Jabari Jumps is written and illustrated by Gaia Cornwall. The book is about a young African American boy, Jabari, who has just passed his swimming lessons and is ready to tackle the next big hurdle: the diving board. He comes to his dad confidently that he will jump off of the diving board today.
When Jabari, his baby sister, and his dad arrive at the pool, however, he is taken aback. He tries to sum up his courage to jump off the board. While standing in line, he also lets his peers go in front of him as thinks about how he will make his grand jump off of the board. After beginning to climb the ladder, he remembers he forgot to do his stretches and goes back down to do them. At the end of the day, Jabari is unable to jump off the board. His dad, very supportingly, assures him that he can do it tomorrow.
His dad continues by saying that Jabari should take a deep breath and take the challenge as a surprise rather than feeling scared. This intrigues Jabari as he loves surprises. Without another thought, Jabari begins his journey up the ladder, across the board and stands on the edge overlooking the pool. The illustrations especially during this point of the book really help the reader feel what Jabari is feeling and the anxious feeling right before you jump off a diving board is instilled in the reader. The picture below does a great job at showing perspective, and as a reader, I start feeling a little scared as well. The illustrations are vital in building suspense even though you aren’t actually experience Jabari’s jump.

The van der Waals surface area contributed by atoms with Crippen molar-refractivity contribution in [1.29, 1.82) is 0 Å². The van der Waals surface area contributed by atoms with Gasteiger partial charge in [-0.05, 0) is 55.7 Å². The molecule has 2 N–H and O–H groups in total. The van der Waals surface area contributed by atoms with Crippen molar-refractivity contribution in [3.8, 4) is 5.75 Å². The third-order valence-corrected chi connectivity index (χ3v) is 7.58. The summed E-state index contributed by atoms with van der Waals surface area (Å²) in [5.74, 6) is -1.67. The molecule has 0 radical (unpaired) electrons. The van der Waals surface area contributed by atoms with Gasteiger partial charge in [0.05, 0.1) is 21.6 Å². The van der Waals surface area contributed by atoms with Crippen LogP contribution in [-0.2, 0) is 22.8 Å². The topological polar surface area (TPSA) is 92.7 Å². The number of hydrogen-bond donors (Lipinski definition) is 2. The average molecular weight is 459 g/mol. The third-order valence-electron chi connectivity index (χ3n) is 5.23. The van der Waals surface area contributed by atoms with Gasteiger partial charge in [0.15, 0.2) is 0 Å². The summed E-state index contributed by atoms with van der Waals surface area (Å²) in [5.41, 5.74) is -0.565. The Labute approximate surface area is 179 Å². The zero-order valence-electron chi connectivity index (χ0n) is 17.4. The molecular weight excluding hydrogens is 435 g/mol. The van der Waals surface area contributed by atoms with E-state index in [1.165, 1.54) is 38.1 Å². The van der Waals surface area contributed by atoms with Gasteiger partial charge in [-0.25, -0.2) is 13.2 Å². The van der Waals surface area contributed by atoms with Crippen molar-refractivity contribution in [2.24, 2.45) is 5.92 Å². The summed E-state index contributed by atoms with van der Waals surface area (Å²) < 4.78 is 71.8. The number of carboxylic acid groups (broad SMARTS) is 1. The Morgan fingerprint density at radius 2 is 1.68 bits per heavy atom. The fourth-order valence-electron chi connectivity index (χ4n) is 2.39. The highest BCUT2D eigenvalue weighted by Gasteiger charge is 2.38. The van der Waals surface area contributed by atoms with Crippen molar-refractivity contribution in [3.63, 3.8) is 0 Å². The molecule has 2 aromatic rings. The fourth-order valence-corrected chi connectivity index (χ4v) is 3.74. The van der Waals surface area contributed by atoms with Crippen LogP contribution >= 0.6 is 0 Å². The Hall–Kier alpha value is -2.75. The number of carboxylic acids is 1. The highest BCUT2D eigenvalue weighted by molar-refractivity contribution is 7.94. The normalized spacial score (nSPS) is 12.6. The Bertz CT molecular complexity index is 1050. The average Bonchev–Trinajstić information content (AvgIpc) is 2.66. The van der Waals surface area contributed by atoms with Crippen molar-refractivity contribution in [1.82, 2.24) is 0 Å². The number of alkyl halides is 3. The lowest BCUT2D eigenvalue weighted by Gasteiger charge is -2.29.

Eventually Jabari overcomes his fear and immediately falls in love with the jump and goes back to do it again. Overall, I think this book does a really good job about telling children that it’s okay to be scared and that overcoming fears isn’t too hard after all. I particularly enjoyed the style of writing accompanied with the illustrations. It kept the reader on their toes on the pages that only had one or two sentences and an illustration that gave a really good perspective of what was happening. I also really appreciated that the main characters of the story were African American. It shows that the diversity in children’s picture books is increasing. I would definitely read this book to kids!